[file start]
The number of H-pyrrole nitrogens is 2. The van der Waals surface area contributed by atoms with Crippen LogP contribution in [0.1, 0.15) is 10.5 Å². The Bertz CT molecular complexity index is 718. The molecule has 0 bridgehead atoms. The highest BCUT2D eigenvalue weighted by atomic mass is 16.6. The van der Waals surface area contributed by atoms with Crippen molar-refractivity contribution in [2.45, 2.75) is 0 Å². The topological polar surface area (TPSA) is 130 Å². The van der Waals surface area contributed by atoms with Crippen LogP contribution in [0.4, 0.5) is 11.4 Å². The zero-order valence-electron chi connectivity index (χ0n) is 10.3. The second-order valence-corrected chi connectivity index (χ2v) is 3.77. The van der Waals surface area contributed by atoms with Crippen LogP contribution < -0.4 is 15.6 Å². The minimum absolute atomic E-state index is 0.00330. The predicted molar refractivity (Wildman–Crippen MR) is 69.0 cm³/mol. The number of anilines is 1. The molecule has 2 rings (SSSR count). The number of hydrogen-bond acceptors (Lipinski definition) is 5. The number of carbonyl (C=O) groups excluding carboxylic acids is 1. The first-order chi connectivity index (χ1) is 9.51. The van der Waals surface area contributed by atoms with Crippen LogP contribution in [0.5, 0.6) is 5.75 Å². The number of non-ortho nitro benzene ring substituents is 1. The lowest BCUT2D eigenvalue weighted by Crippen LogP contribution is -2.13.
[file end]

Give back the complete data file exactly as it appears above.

The number of H-pyrrole nitrogens is 2. The van der Waals surface area contributed by atoms with Crippen LogP contribution in [0.1, 0.15) is 10.5 Å². The Bertz CT molecular complexity index is 718. The molecule has 0 bridgehead atoms. The highest BCUT2D eigenvalue weighted by atomic mass is 16.6. The van der Waals surface area contributed by atoms with Crippen molar-refractivity contribution in [2.45, 2.75) is 0 Å². The topological polar surface area (TPSA) is 130 Å². The van der Waals surface area contributed by atoms with Crippen LogP contribution in [0.4, 0.5) is 11.4 Å². The zero-order valence-electron chi connectivity index (χ0n) is 10.3. The second-order valence-corrected chi connectivity index (χ2v) is 3.77. The van der Waals surface area contributed by atoms with Crippen LogP contribution < -0.4 is 15.6 Å². The minimum absolute atomic E-state index is 0.00330. The predicted molar refractivity (Wildman–Crippen MR) is 69.0 cm³/mol. The number of anilines is 1. The molecule has 2 rings (SSSR count). The number of hydrogen-bond acceptors (Lipinski definition) is 5. The number of carbonyl (C=O) groups excluding carboxylic acids is 1. The first-order chi connectivity index (χ1) is 9.51. The van der Waals surface area contributed by atoms with Crippen LogP contribution in [0.5, 0.6) is 5.75 Å². The number of non-ortho nitro benzene ring substituents is 1. The lowest BCUT2D eigenvalue weighted by Crippen LogP contribution is -2.13.